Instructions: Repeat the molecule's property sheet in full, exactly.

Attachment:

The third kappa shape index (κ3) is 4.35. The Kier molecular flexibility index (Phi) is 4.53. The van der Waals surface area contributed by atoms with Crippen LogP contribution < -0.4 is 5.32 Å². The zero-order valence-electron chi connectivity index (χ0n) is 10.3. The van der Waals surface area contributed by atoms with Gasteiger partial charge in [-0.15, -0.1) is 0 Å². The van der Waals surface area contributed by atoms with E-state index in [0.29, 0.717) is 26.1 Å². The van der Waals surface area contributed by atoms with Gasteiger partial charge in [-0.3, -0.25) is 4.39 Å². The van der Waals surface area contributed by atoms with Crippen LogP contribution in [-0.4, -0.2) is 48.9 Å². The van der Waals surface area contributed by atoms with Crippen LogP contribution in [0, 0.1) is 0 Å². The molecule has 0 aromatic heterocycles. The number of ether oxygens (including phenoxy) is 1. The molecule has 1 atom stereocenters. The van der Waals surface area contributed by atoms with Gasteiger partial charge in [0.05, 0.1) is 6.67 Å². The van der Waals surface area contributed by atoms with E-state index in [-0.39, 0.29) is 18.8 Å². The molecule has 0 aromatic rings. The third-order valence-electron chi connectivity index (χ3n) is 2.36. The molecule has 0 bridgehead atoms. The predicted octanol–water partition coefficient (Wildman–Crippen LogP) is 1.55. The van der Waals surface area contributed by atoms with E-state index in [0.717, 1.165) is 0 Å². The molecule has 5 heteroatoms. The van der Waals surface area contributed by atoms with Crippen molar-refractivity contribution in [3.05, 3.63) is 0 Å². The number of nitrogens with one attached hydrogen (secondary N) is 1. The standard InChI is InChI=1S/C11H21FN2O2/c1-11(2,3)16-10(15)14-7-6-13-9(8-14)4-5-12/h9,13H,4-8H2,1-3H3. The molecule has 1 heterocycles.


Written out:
The third kappa shape index (κ3) is 4.35. The Kier molecular flexibility index (Phi) is 4.53. The van der Waals surface area contributed by atoms with Crippen LogP contribution < -0.4 is 5.32 Å². The zero-order valence-electron chi connectivity index (χ0n) is 10.3. The van der Waals surface area contributed by atoms with Gasteiger partial charge in [-0.15, -0.1) is 0 Å². The van der Waals surface area contributed by atoms with E-state index in [0.29, 0.717) is 26.1 Å². The van der Waals surface area contributed by atoms with Gasteiger partial charge in [-0.3, -0.25) is 4.39 Å². The van der Waals surface area contributed by atoms with Crippen LogP contribution in [-0.4, -0.2) is 48.9 Å². The van der Waals surface area contributed by atoms with Crippen LogP contribution in [0, 0.1) is 0 Å². The molecule has 0 aromatic heterocycles. The number of ether oxygens (including phenoxy) is 1. The molecule has 1 atom stereocenters. The van der Waals surface area contributed by atoms with Gasteiger partial charge in [0.05, 0.1) is 6.67 Å². The van der Waals surface area contributed by atoms with E-state index in [-0.39, 0.29) is 18.8 Å². The molecule has 0 aromatic rings. The third-order valence-electron chi connectivity index (χ3n) is 2.36. The molecule has 0 bridgehead atoms. The predicted octanol–water partition coefficient (Wildman–Crippen LogP) is 1.55. The van der Waals surface area contributed by atoms with E-state index in [0.717, 1.165) is 0 Å². The molecule has 5 heteroatoms. The van der Waals surface area contributed by atoms with Crippen molar-refractivity contribution in [3.05, 3.63) is 0 Å². The number of nitrogens with one attached hydrogen (secondary N) is 1. The standard InChI is InChI=1S/C11H21FN2O2/c1-11(2,3)16-10(15)14-7-6-13-9(8-14)4-5-12/h9,13H,4-8H2,1-3H3. The molecule has 1 heterocycles.